Its Spring! Although it’s still brisk and blustery out there – in the weather and many of our clients’ businesses – with some ongoing workplace issues this year being ensuring the correct classification of workers as either employees or independent contractors, permanent or casual engagement, and new developments in domestic violence leave entitlements and casual conversion rights.
Employment Contracts Archives - MDC Legal
By Conor Fahey, Lawyer
Can a refusal to accept a pay cut result in a genuine redundancy? employers will need to ensure that before enacting any redundancy, there are genuine operational reasons underpinning the decision beyond mere reduction in salaries.
Now that the festive season is over, employers can focus on the year ahead. What New Year’s resolutions are you making for your business?
Below are some practical New Year’s resolutions that may minimise your employment law risks.
The New Year presents a great opportunity to critically review your organisation’s workplace relations infrastructure and arrangements, to ensure that these are working to sufficiently protect the organisation’s interests.
In the recent decision of Joshua Klooger v Foodora Australia Pty Ltd  FWC 6836, the Fair Work Commission held that a Foodora rider who was engaged as an independent contractor was in fact an employee and, therefore, eligible to bring an unfair dismissal claim.
WorkPac Pty Ltd v Skene  FCAFC 131
The Full Court of the Federal Court of Australia has rejected WorkPac’s argument that the “industrial meaning” of the term “casual employee” has been incorporated into the Fair Work Act 2009 (Cth) (the Act) for the purpose of the National Employment Standards (NES).
Instead, the Court held the essence of the casual employment relationship is the “absence of a firm advance commitment as to the duration of the employee’s employment or the days (or hours) the employee will work”.
Whether an employee is a “casual employee” should be determined by looking at indicia of casual employment, the conduct of the parties and the real substance, practical reality and true nature of the relationship.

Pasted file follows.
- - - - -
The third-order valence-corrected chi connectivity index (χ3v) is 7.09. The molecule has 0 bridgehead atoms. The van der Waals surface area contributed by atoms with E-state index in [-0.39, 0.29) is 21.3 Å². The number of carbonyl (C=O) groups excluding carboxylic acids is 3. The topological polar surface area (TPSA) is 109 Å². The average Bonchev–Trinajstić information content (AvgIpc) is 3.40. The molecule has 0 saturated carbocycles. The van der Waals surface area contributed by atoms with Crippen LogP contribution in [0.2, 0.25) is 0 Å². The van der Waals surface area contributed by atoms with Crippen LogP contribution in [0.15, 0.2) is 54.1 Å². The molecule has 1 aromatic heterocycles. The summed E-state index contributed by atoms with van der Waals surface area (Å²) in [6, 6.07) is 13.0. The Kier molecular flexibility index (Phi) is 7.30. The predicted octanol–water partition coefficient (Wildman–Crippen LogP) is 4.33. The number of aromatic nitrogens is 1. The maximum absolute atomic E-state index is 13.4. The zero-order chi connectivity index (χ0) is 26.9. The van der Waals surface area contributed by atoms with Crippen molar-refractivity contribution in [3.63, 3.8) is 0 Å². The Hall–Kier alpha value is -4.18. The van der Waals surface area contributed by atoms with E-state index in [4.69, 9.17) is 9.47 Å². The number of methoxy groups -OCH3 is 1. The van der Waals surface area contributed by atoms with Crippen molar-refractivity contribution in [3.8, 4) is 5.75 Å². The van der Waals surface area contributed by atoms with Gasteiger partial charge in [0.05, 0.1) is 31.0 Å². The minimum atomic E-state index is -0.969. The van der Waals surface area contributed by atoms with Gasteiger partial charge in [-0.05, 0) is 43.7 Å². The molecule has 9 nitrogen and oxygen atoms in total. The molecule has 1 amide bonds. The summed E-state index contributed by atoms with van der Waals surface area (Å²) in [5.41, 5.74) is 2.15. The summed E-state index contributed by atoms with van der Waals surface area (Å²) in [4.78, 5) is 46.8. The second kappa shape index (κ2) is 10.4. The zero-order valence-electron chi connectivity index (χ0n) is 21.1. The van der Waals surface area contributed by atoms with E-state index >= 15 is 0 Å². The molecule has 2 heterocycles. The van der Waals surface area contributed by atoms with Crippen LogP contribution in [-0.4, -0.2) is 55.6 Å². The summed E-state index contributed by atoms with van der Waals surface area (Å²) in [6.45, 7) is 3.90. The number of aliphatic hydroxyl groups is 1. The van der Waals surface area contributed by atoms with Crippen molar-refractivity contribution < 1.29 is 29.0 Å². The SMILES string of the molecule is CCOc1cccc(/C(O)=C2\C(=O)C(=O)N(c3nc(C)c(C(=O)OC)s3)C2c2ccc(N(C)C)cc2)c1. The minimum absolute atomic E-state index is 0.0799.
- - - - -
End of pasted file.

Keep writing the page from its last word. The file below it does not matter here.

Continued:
Fair Work Ombudsman audit
The Fair Work Ombudsman (FWO) recently conducted an audit of businesses throughout the eastern states of Australia which found that found that 72% of the businesses had breached workplace laws. The audit resulted in the recovery of $471,904 for 616 workers across the 234 businesses audited. The most common breach was an underpayment of hourly rates, followed by non-existent or inadequate employment records.
“72% of businesses had breached workplace laws”
A maximum term contract is a contract which automatically ends at the expiry of a specified period while giving either party the right to terminate prior to the specified expiry by giving notice. This can be contrasted with a fixed term contract, which is also for a specified period but which does not make provision for early termination.
A well drafted employment contract, complemented by a professionally prepared Employee Handbook and Management Guide, provides a solid foundation for a positive employment relationship, and minimises the risk of legal claims.
How “discretionary” are discretionary bonuses? Recent lessons from Crowe Horwath (Aust) Pty Ltd v Loone  VSC 163
On 23 February 2017 the Full Bench of the Fair Work Commission (FWC) handed down a significant decision following a review of weekend and public holiday penalty rates across the following six modern awards
Sticking to what you know when obtaining new employment may backfire when a client-specific restraint that protects an employer’s legitimate interest is likely to be enforceable and valid. It may be appropriate to widen the job search, and seek legal advice on your options.
If employees are inappropriately classified as casuals, they may be able to bring claims against their employer for breaches of Modern Awards or the Fair Work Act 2009. They may also be able to claim that their employer has misrepresented their workplace rights. In these circumstances, employees will be entitled to seek compensation as well as penalties of up to $54,000 against the employer for each breach or misrepresentation.
MDC Legal has successfully defended an employer against an employee’s claims for unpaid visa expenses and bonuses exceeding $200,000. The applicant, Mr Bradley, was employed by the respondent, Binder Group Pty Ltd, as their WA Industrial Sales Manager and later as its National Sales Manager from July 2011 to April 2015. After resigning from his employment, Mr Bradley brought proceedings in the Western Australian Industrial Relations Commission (Commission) against Binder Group alleging that he was owed contractual benefits. All of Mr Bradley’s claims were rejected by the Commission.